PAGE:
Palo Alto Networks has recently unveiled a new survey examining businesses’ attitudes towards cybersecurity across several markets in Southeast Asia, including Indonesia, Singapore, the Philippines and Thailand. The Palo Alto Networks research, conducted in February 2020 before the global escalation of COVID-19, revealed that Philippine companies are the most confident and proactive in dealing with cybersecurity issues in the ASEAN region.
According to Palo Alto Networks research, 1 in 2 Philippine companies (54%) increased their cybersecurity budget compared to 2019 while almost half of the businesses (43%) allotted the majority of their IT budgets to cybersecurity. This spending was attributed to the need to upgrade existing security frameworks to automated technologies (67%), a growing volume of cyberthreats (63%), and the result of cyber risk assessment (57%).
Alongside popular solutions such as anti-malware and antivirus tools (86%) as well as next-generation firewalls (59%), almost half of the respondents surveyed (47%) said their companies have begun investing in cloud native security. The Philippines has held a respectable spot in terms of cloud adoption in Asia-Pacific, ranking ninth in Asia Cloud Computing Association’s 2018 Cloud Readiness Index.
Emerging solutions such as software-defined wide-area network security (42%) have also become popular as more companies across the Philippines connect offices and staff to cloud infrastructure.
Despite the growing enterprise attention to curbing cyberattacks, however, challenges remain. The most glaring obstacle is employees’ lack of awareness on cybersecurity (58%), which makes organizations more vulnerable to internal cyberthreats. This is followed by risks from third-party service providers and suppliers, making companies increasingly vulnerable (45%), while IT departments have other priorities on which to focus (33%).
The report also noted that Philippine companies are the most proactive and frequent in reviewing cybersecurity standing operating procedures (SOPs), particularly in the Finance, Transport, and Public sectors. In the survey, 98% of Philippine companies claimed to have updated their cybersecurity policies and SOPs at least once a year.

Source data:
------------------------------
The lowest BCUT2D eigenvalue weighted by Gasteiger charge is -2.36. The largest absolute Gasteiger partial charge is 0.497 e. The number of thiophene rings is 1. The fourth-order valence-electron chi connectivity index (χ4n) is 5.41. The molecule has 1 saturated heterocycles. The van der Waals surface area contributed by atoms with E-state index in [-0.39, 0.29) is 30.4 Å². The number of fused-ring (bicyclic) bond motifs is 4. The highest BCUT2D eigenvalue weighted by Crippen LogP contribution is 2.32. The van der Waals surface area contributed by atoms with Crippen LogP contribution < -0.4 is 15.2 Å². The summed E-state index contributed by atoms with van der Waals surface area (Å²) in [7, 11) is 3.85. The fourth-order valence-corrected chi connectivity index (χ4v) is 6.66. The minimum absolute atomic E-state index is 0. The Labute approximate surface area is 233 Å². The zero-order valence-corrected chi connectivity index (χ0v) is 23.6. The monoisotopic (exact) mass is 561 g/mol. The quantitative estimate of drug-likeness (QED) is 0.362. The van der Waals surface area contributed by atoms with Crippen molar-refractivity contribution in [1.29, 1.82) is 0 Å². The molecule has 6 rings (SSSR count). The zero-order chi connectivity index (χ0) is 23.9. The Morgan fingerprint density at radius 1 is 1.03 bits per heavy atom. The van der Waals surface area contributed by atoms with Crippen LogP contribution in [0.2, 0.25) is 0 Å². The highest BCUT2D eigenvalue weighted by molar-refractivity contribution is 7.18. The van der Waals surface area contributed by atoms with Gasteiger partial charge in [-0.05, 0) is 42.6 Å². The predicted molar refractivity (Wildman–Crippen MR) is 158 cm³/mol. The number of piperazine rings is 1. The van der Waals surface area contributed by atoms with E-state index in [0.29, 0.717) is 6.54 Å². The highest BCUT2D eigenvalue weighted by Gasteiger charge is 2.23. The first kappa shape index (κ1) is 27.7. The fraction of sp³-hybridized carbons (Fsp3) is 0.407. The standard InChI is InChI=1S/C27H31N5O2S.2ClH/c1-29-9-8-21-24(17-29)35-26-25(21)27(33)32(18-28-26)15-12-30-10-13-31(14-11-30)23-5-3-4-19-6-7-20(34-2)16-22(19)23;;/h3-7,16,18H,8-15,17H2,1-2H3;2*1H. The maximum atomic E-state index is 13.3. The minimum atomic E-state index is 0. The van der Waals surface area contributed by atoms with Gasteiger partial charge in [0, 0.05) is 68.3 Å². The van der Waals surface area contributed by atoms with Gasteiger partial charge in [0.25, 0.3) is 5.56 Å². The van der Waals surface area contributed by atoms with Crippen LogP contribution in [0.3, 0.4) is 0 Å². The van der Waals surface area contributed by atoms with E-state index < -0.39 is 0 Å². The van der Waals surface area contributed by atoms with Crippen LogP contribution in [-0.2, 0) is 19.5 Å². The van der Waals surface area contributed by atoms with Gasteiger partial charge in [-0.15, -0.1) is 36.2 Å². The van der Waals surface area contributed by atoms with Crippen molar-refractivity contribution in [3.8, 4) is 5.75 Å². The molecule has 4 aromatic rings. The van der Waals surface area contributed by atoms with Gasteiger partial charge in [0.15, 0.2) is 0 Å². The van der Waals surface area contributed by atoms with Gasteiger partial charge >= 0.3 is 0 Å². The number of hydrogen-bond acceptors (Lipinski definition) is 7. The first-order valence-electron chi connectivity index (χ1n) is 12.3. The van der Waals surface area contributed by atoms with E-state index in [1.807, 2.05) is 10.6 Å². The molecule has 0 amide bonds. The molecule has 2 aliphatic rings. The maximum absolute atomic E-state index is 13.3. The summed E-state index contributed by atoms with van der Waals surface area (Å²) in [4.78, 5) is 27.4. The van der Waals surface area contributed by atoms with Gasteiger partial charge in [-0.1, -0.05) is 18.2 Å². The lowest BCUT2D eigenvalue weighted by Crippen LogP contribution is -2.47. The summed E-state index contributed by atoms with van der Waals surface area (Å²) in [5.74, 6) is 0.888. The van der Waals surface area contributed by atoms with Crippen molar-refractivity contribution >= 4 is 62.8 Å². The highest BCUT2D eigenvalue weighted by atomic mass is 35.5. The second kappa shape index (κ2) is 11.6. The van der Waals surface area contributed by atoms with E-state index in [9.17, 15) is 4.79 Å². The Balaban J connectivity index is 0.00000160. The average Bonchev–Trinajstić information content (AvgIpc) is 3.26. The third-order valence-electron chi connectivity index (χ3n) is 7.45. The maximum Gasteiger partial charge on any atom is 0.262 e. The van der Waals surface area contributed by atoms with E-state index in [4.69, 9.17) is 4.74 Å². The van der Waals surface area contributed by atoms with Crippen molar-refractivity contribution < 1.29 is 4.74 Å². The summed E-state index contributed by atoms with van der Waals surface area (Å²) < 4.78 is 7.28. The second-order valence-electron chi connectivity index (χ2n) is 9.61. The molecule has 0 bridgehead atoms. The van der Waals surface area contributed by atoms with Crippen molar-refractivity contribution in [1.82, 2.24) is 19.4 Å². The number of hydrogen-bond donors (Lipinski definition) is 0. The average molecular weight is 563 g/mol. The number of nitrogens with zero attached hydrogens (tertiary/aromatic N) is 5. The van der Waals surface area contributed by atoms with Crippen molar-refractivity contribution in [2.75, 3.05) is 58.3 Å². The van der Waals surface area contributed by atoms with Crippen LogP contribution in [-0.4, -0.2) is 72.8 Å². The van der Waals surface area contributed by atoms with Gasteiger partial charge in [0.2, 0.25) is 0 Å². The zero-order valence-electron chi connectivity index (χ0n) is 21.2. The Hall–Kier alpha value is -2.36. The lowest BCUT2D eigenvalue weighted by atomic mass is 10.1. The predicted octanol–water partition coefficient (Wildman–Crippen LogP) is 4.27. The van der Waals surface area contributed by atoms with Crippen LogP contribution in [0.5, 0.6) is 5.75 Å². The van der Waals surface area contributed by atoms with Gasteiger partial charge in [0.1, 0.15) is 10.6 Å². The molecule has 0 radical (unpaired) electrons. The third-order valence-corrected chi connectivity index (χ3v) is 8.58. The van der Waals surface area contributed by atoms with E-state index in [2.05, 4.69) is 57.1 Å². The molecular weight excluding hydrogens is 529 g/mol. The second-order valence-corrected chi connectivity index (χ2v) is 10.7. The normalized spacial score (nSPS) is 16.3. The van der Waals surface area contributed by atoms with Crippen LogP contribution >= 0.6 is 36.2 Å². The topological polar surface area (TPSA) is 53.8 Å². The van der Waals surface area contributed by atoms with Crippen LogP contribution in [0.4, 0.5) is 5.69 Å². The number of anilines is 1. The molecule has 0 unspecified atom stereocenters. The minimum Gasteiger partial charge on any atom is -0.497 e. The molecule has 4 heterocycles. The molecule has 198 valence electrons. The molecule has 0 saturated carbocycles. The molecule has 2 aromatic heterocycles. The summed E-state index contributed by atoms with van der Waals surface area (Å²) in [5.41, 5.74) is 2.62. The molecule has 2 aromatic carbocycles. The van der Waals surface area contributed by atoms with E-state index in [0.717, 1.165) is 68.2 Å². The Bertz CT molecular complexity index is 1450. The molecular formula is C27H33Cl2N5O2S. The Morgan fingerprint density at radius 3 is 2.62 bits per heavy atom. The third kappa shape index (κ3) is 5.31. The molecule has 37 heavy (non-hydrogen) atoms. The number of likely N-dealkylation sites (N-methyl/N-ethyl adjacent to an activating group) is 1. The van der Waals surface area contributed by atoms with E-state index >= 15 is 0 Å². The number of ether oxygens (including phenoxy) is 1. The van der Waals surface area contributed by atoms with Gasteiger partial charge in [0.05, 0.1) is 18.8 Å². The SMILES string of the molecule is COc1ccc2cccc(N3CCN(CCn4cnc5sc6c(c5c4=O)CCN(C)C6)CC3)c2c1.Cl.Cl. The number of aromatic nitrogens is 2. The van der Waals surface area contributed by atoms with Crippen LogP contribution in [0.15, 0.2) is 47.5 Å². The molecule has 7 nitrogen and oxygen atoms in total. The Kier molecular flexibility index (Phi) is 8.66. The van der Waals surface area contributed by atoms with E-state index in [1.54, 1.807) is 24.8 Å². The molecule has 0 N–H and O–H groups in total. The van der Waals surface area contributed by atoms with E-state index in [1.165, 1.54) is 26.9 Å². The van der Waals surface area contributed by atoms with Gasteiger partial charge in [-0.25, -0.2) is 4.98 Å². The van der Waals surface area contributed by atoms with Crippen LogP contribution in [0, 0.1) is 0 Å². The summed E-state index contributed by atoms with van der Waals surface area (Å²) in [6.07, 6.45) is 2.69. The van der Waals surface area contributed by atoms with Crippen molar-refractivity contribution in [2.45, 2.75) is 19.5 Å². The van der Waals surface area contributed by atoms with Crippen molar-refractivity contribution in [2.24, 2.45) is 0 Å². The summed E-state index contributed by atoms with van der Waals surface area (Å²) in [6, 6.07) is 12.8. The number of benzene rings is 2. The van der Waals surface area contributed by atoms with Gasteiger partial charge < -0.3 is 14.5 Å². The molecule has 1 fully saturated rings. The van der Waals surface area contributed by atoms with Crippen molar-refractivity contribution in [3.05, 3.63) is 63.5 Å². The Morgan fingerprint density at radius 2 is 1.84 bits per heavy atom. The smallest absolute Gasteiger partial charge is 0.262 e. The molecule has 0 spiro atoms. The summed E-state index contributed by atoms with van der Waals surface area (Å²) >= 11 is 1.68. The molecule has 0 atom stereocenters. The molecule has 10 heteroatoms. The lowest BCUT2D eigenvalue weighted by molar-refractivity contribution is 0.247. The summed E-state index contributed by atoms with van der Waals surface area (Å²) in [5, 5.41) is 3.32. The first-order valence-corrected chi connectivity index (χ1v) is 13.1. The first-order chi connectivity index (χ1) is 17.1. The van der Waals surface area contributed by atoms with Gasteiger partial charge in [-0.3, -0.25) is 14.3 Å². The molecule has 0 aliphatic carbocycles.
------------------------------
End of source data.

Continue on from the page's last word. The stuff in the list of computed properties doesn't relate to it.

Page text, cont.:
Philippine companies are also the most mindful about transparency when it comes to cyberthreats, with 98% supporting mandatory reporting of data breaches to authorities in compliance with guidelines by the National Privacy Commission (NPC).
The country also led the ASEAN region in terms of maintaining and overseeing cybersecurity in company workstations, with 83% of companies surveyed saying they check their computers monthly to ensure data protection software is up to date.
Likewise, the Philippines have the most organizations (93%) that clearly communicate their cybersecurity SOPs with their employees. As such, less than half (45%) of the Philippine respondents believe that their company is susceptible to cyberattacks, which is in line with the country’s high scores for confidence.
“It’s encouraging to see that Philippine companies are consistent in giving due importance and attention to cybersecurity. This underscores businesses’ growing awareness on the importance of preventing successful cyberattacks that have the potential to disrupt businesses, as we’ve seen in recent years,” said Oscar Visaya, country manager, the Philippines, Palo Alto Networks. “However, in light of the COVID-19 pandemic, businesses will now need to navigate the newfound risks brought about by remote work and other COVID-19-themed threats. This will require a relook at cybersecurity existing strategies and investments.”
Despite the high level of confidence, almost a third of the companies in the Philippines (29%) regard their organization’s risk level regarding cyberthreats as “high” and “very high,” while 49% claimed the monetary damage worsened last year, compared to 2018. Beyond monetary damages, companies regard the loss of internal data (38%) such as employee information and intellectual property, and external data (24%) such as customer transactions as the biggest worries during a cyberattack.
“Philippine companies are being confronted by new cyber risks and perennial threats, which leave cybersecurity teams and the broader workforce with little choice but to adapt. The race is now on for businesses to leverage new tools such as automation and machine learning to close the gap as fast as they can, and secure both an ever-expanding network and a growing number of connected devices,” said Oscar Visaya.